16th Dec 2013


I am a climbing obsessed, just on the wrong side of 40 year old, that gets out 2-3 times a week. Always on lead if I can help it, on plastic, rock, chalk or  ice (weather  permitting) who is now plagued by shoulder  problems. Having read your blog, I feel encouraged to get my head out the sand, stop eating an alarmingly large number of NSAIDS and go and see somebody to try and get it sorted. I realise that not all shoulder problems are the same and it is a very complicated joint that we take for granted, but what gives me hope , is that if someone operating at your  level can get through surgery and go on to climb at the  level that you do, and more importantly  be  pain free enough to look like you are enjoying it (ignoring your infectious good nature) then there is hope for the rest of us. The questions are: was it MRI that gave you a diagnosis, or was the final truth revealed right at the point of arthroscopy and treated at the same time?
I have been procrastinating a bit due to the fact as soon as I talk to my local GPs about my shoulder problem they blame my climbing and tell me to stop/rest (difficult if you are an addict!) and that if I do have/need surgery my climbing days are over.

Help please!
"Sad"  West Sussex


Good question and judging by the amount of ‘shoulder’ questions I get from people these days, I’m sure this will be useful to others.
Firstly, as I have said before here, definitely get these things checked out. They will NOT go away on their own. Occasionally, you can be lucky and a niggle will clear up with a bit of rest and TLC but if you are keen on your sport and endeavouring to carry on with it whilst carrying an injury, it will not get better.
For me the MRI helped give a diagnosis that had enough information to make the surgeon feel that surgery was a viable option. But as you say, it wasn’t until they went in that they really found out what was going on. The MRI’s can be difficult to interrupt depending on where the lesion is and how severe.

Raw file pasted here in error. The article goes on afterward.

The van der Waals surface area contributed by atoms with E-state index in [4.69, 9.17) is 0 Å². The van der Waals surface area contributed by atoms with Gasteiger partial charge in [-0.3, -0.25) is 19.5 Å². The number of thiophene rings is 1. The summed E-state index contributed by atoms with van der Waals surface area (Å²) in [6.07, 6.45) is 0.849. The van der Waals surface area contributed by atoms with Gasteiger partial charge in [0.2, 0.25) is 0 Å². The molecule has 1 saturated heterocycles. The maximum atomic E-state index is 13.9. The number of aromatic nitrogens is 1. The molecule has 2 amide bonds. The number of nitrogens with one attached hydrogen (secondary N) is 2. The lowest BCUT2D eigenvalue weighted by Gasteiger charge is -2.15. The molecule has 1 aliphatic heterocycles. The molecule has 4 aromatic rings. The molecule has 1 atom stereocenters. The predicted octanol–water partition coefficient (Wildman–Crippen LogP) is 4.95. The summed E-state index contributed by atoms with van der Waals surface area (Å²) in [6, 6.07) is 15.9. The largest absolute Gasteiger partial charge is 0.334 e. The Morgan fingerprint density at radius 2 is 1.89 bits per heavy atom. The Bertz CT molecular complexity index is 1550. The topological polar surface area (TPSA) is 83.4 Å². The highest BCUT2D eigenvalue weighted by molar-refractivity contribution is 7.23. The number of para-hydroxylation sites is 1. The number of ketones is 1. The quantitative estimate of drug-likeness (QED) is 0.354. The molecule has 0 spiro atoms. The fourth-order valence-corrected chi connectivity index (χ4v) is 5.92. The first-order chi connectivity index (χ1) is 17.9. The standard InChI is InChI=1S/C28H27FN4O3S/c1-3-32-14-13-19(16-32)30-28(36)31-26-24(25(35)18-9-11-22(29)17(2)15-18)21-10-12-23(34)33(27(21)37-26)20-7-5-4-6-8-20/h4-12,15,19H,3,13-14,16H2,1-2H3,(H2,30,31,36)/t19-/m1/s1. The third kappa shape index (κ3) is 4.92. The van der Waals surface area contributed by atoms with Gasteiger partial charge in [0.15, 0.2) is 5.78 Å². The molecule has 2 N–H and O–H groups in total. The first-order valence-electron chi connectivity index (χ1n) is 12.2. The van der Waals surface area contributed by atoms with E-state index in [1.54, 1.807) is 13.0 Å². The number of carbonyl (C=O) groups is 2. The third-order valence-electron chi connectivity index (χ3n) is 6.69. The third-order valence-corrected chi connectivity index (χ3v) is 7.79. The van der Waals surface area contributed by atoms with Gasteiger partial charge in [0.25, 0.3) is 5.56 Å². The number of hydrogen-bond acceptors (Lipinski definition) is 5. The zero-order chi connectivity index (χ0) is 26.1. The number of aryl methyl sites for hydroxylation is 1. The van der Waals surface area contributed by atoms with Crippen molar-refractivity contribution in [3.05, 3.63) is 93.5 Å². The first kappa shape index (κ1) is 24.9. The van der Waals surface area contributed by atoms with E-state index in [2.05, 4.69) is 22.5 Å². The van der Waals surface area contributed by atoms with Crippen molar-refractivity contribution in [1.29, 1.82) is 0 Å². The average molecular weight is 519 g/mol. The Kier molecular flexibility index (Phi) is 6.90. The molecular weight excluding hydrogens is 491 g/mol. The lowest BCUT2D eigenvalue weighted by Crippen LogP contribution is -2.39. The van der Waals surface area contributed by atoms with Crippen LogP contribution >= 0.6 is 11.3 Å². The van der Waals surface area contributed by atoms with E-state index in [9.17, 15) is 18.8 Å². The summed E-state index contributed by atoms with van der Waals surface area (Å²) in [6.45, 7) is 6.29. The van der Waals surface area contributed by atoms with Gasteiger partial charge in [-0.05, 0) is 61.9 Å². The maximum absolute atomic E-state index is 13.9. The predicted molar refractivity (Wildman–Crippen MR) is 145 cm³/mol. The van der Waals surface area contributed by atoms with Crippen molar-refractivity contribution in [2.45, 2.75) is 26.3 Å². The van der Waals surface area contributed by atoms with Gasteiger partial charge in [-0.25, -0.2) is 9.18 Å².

I would suggest stop procrastinating and get yourself to the doctor and ask them to refer you to an orthopaedic surgeon. Alternatively, if you are keen for a quicker resolution and have spare cash, you could pay for an MRI privately and get an opinion that way.
Do not listen to people who tell you you have to stop or give up your sport, there are always options and ways round things. The key is to find therapists (either now or post operatively) who have a sporting background and deal with sports injuries on a regular basis. Be they physios, osteopaths or chiropractors etc, they will help you to get back to a position where you can climb as pain free as possible: be picky, do your research and get recommendations from friends.
It’s worth going through it all to find out what you are dealing with and then work towards healing yourself. And don’t worry, you will be able to climb again. It may take longer than you would like to get back but once you are, that rehab time becomes a distant memory.
So good luck and I hope you find some knowledgeable people to help you on your way.